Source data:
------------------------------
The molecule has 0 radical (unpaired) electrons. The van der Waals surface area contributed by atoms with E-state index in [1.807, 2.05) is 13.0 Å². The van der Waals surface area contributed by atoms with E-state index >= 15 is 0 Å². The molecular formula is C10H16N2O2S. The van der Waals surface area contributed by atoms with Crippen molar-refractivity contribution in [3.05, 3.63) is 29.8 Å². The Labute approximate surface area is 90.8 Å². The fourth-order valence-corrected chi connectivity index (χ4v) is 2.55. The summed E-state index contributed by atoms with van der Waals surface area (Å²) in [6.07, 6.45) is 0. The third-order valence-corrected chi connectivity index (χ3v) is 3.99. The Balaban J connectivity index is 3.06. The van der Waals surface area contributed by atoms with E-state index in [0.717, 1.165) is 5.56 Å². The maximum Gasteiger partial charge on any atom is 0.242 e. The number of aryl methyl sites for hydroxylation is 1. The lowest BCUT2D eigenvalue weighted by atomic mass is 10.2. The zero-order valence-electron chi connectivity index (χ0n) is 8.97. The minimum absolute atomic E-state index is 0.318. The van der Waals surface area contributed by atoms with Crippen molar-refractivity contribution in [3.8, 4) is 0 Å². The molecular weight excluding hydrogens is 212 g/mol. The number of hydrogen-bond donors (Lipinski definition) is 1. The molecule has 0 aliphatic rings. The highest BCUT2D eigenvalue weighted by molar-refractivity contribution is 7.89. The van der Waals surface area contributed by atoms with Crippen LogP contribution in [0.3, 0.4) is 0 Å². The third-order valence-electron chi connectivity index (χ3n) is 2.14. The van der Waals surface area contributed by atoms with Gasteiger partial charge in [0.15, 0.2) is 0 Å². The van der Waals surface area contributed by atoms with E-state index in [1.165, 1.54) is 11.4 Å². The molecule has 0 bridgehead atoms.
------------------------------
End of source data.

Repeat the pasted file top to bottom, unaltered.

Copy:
The molecule has 0 radical (unpaired) electrons. The van der Waals surface area contributed by atoms with E-state index in [1.807, 2.05) is 13.0 Å². The van der Waals surface area contributed by atoms with E-state index >= 15 is 0 Å². The molecular formula is C10H16N2O2S. The van der Waals surface area contributed by atoms with Crippen molar-refractivity contribution in [3.05, 3.63) is 29.8 Å². The Labute approximate surface area is 90.8 Å². The fourth-order valence-corrected chi connectivity index (χ4v) is 2.55. The summed E-state index contributed by atoms with van der Waals surface area (Å²) in [6.07, 6.45) is 0. The third-order valence-corrected chi connectivity index (χ3v) is 3.99. The Balaban J connectivity index is 3.06. The van der Waals surface area contributed by atoms with E-state index in [0.717, 1.165) is 5.56 Å². The maximum Gasteiger partial charge on any atom is 0.242 e. The number of aryl methyl sites for hydroxylation is 1. The lowest BCUT2D eigenvalue weighted by atomic mass is 10.2. The zero-order valence-electron chi connectivity index (χ0n) is 8.97. The minimum absolute atomic E-state index is 0.318. The van der Waals surface area contributed by atoms with Crippen molar-refractivity contribution in [3.8, 4) is 0 Å². The molecular weight excluding hydrogens is 212 g/mol. The number of hydrogen-bond donors (Lipinski definition) is 1. The molecule has 0 aliphatic rings. The highest BCUT2D eigenvalue weighted by molar-refractivity contribution is 7.89. The van der Waals surface area contributed by atoms with Crippen LogP contribution in [0.3, 0.4) is 0 Å². The third-order valence-electron chi connectivity index (χ3n) is 2.14. The van der Waals surface area contributed by atoms with Gasteiger partial charge in [0.15, 0.2) is 0 Å². The van der Waals surface area contributed by atoms with E-state index in [1.165, 1.54) is 11.4 Å². The molecule has 0 bridgehead atoms.